Objectives Evidence showed that, even in high-income countries, children and adolescents may not receive high quality of care (QOC). We describe the development and initial validation, in Italy, of two WHO standards-based questionnaires to conduct an assessment of QOC for children and young adolescents at inpatient level, based on the provider and user perspectives. Design Multiphase, mixed-methods study. Setting, participants and methods The two questionnaires were developed in four phases equally conducted for each tool. Phase 1 which included the prioritisation of the WHO Quality Measures according to predefined criteria and the development of the draft questionnaires. In phase 2 content face validation of the draft questionnaires was assessed among both experts and end-users. In phase 3 the optimised questionnaires were field tested to assess acceptability, perceived utility and comprehensiveness (N=163 end-users). In phase 4 intrarater reliability and internal consistency were evaluated (N=170 and N=301 end-users, respectively). Results The final questionnaires included 150 WHO Quality Measures. Observed face validity was excellent (kappa value of 1). The field test resulted in response rates of 98% and 76% for service users and health providers, respectively. Among respondents, 96.9% service users and 90.4% providers rated the questionnaires as useful, and 86.9% and 93.9%, respectively rated them as comprehensive. Intrarater reliability was good, with Cohen's kappa values exceeding 0.70. Cronbach alpha values ranged from 0.83 to 0.95, indicating excellent internal consistency. Conclusions Study findings suggest these tools developed have good content and face validity, high acceptability and perceived utility, and good intrarater reliability and internal consistency, and therefore could be used in health facilities in Italy and similar contexts. Priority areas for future research include how tools measuring paediatric QOC can be more effectively used to help health professionals provide the best possible care.

WHO standards-based tools to measure service providers' and service users' views on the quality of hospital child care: development and validation in Italy

Cogo, Paola;Peri, Francesca;Barbi, Egidio
2022

Abstract

Objectives Evidence showed that, even in high-income countries, children and adolescents may not receive high quality of care (QOC). We describe the development and initial validation, in Italy, of two WHO standards-based questionnaires to conduct an assessment of QOC for children and young adolescents at inpatient level, based on the provider and user perspectives. Design Multiphase, mixed-methods study. Setting, participants and methods The two questionnaires were developed in four phases equally conducted for each tool. Phase 1 which included the prioritisation of the WHO Quality Measures according to predefined criteria and the development of the draft questionnaires. In phase 2 content face validation of the draft questionnaires was assessed among both experts and end-users. In phase 3 the optimised questionnaires were field tested to assess acceptability, perceived utility and comprehensiveness (N=163 end-users). In phase 4 intrarater reliability and internal consistency were evaluated (N=170 and N=301 end-users, respectively). Results The final questionnaires included 150 WHO Quality Measures. Observed face validity was excellent (kappa value of 1). The field test resulted in response rates of 98% and 76% for service users and health providers, respectively. Among respondents, 96.9% service users and 90.4% providers rated the questionnaires as useful, and 86.9% and 93.9%, respectively rated them as comprehensive. Intrarater reliability was good, with Cohen's kappa values exceeding 0.70. Cronbach alpha values ranged from 0.83 to 0.95, indicating excellent internal consistency. Conclusions Study findings suggest these tools developed have good content and face validity, high acceptability and perceived utility, and good intrarater reliability and internal consistency, and therefore could be used in health facilities in Italy and similar contexts. Priority areas for future research include how tools measuring paediatric QOC can be more effectively used to help health professionals provide the best possible care.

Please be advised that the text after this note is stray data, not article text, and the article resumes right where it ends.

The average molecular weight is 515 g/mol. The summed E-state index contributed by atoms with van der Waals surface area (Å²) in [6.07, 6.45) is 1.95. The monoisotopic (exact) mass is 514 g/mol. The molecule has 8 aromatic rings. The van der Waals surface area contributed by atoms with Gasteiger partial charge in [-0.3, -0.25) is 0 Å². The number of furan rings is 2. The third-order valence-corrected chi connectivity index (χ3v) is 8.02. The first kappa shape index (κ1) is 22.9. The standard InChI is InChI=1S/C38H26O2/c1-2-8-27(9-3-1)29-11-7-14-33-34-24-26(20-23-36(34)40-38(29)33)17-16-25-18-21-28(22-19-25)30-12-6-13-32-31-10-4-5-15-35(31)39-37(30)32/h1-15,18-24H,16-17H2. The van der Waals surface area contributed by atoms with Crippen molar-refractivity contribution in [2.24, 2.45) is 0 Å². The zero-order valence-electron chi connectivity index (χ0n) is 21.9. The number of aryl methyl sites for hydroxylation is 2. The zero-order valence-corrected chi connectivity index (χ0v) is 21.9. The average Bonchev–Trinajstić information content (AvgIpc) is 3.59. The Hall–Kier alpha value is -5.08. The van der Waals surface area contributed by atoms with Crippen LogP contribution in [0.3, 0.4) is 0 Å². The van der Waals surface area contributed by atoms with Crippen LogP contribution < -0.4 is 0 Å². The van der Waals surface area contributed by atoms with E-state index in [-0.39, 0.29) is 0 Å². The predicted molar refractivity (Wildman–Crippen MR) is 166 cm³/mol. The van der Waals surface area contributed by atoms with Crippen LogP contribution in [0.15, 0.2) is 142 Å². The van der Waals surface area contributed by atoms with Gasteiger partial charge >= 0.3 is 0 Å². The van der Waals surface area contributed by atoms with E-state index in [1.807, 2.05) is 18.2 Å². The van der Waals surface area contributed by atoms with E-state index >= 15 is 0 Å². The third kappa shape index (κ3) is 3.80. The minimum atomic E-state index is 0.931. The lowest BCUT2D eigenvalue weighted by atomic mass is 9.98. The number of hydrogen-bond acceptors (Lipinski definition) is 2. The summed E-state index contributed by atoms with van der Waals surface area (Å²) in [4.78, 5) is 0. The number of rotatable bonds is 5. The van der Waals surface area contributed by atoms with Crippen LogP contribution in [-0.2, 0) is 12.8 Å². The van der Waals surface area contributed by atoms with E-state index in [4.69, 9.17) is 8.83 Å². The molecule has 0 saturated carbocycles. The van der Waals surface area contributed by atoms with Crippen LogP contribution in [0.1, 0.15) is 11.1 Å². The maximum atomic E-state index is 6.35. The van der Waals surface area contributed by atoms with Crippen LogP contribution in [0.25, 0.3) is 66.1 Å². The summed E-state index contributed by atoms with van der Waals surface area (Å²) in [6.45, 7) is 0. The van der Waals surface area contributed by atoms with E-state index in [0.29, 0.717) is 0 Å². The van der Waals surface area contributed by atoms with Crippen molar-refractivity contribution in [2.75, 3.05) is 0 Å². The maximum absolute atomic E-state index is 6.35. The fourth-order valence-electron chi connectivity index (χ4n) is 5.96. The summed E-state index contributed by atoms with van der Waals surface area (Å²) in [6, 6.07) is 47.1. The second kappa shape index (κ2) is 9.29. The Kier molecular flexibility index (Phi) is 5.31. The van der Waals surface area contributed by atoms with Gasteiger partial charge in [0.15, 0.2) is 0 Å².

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https://bmjopen.bmj.com/content/12/3/e052115.long
https://www.ncbi.nlm.nih.gov/pmc/articles/PMC8932272/
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Utilizza questo identificativo per citare o creare un link a questo documento: http://hdl.handle.net/11368/3026504
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